Australia — Living in a bushfire-prone environment is complex and requires more than a lifetime of experience. For most of us, experiencing a bushfire at our back door might only be a once-in-a-lifetime event. Therefore we rely on the knowledge of others to guide us.
Condensing it all into three words “Leave and Live” is clearly too simplistic. Yet such a slogan is needed to make a point your life may be threatened by a bushfire so avoid it by not being in such an area on a day when large bushfires are likely.
As Joan Webster has repeatedly pointed out, (The Age, Comment, 30/12), the decision to leave your home is not trivial. The complexity of bushfires means those with access to information, such as government agencies, play an important role in making it readily available to those living in bushfire-prone areas. This was a major thrust of the 2009 Victorian Bushfires Royal Commission’s recommendations.
And we do need to learn from the past, as Professor Tom Griffiths argues (The Age, Letters, 31/12). A major factor contributing to the loss of life and property in the past decade is the landscape context. This context has not been adequately accounted for in much of the research and therefore guides, such as the Australian Standard for “Construction of Buildings in Bushfire Prone Areas”, which only really consider the environment within 100 metres of a house. This shortcoming is acknowledged in Victoria’s planning regulations, which require that the broader landscape be taken into consideration. But how?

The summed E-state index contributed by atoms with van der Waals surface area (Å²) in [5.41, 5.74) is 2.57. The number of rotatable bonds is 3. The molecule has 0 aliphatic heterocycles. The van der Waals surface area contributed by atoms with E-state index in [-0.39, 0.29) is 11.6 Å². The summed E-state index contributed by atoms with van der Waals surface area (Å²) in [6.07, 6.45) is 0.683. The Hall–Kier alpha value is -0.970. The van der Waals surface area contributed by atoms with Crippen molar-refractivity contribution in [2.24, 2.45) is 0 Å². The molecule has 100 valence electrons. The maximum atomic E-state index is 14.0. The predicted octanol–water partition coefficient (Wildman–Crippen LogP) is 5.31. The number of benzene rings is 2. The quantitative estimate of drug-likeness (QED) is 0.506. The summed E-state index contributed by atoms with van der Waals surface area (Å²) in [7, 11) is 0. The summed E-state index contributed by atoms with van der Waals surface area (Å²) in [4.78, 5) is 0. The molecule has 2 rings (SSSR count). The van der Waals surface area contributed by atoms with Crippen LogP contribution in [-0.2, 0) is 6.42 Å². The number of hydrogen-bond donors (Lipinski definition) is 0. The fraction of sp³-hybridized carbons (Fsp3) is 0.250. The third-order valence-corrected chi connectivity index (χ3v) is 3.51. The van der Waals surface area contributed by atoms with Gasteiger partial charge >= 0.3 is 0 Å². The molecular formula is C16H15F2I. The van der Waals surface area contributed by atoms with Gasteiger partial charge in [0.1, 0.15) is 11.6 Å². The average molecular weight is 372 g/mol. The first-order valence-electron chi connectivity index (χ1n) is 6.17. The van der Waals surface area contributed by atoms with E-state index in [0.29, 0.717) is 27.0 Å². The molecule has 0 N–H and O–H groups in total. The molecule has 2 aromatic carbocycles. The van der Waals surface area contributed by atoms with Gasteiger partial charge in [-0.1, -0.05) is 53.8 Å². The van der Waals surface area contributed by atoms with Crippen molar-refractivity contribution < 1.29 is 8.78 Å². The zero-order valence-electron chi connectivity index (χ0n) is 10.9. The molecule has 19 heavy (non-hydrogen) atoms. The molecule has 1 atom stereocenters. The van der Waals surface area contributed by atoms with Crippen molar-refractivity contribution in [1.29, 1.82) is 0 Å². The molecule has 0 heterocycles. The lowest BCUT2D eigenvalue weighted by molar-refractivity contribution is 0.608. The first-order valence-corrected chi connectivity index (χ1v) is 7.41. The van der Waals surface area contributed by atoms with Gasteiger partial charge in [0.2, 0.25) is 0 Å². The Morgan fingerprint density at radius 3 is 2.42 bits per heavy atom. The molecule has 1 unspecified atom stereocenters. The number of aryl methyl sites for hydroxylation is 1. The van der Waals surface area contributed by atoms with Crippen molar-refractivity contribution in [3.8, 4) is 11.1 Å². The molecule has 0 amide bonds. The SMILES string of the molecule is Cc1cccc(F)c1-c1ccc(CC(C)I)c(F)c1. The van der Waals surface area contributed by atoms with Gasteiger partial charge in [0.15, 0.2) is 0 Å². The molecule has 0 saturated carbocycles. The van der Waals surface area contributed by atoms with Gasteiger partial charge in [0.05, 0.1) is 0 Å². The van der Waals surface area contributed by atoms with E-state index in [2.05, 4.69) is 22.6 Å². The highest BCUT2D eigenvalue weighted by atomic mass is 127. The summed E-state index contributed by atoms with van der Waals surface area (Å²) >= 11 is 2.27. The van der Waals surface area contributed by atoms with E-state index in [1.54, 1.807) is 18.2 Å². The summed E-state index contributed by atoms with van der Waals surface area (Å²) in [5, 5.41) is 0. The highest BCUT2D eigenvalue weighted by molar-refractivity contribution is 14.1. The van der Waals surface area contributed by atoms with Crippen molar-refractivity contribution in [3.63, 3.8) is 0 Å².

First, we need a detailed map of the state showing areas that might be directly exposed to a bushfire under different severities of weather, for example Severe, Extreme and “Code Red” conditions. The extent of a bushfire is greater when the weather is more severe. Such maps would show where people might be exposed to a bushfire on a particular day and importantly, areas not likely to be exposed that would therefore be a safe place to seek refuge. This would help answer the question: “Leave and go where?” Even regional towns and parts of Melbourne could be exposed.
Second, not all parts of the state are likely to be subjected to the same-severity fire. Mountainous and forested areas are much more likely to carry large fires that could induce cyclone-strength winds. In southern Australia we do not build structures to be cyclone-proof so such winds could break windows or tear off roofs, making them unsuitable shelter. The Australian Standard for bushfire areas does not consider damage by strong winds. Maps showing areas where strong convective induced winds could occur would help individuals and communities make fire plans.
Third, in large, well-developed fires in eucalypt forest, there is no simple flaming front moving across the landscape at a regular speed. Eucalypt fires have a pronounced spotting process, so an area up to 10 kilometres downwind can be ignited in a few minutes. People can find themselves surrounded by fire, making evacuation virtually impossible. These spotfires can join and produce a firestorm such as was experienced at Strathewen and Marysville on Black Saturday. However, such conditions will only exist within areas about five kilometres from a forested ridge or range. The conditions that lead to catastrophic fires are never uniform across the state.
The CFA promotes the development and use of a bushfire plan. This should include a range of options depending on the threat and personal circumstance, with only one option being to leave early. Mass evacuations are impractical, so we have to rely on good planning, good preparation and appropriate response. “Leave and Live” is not always going to be the safest and most appropriate option. Government agencies must provide more specific information so the community can share the responsibility of fire safety. This is what we have learnt from the past.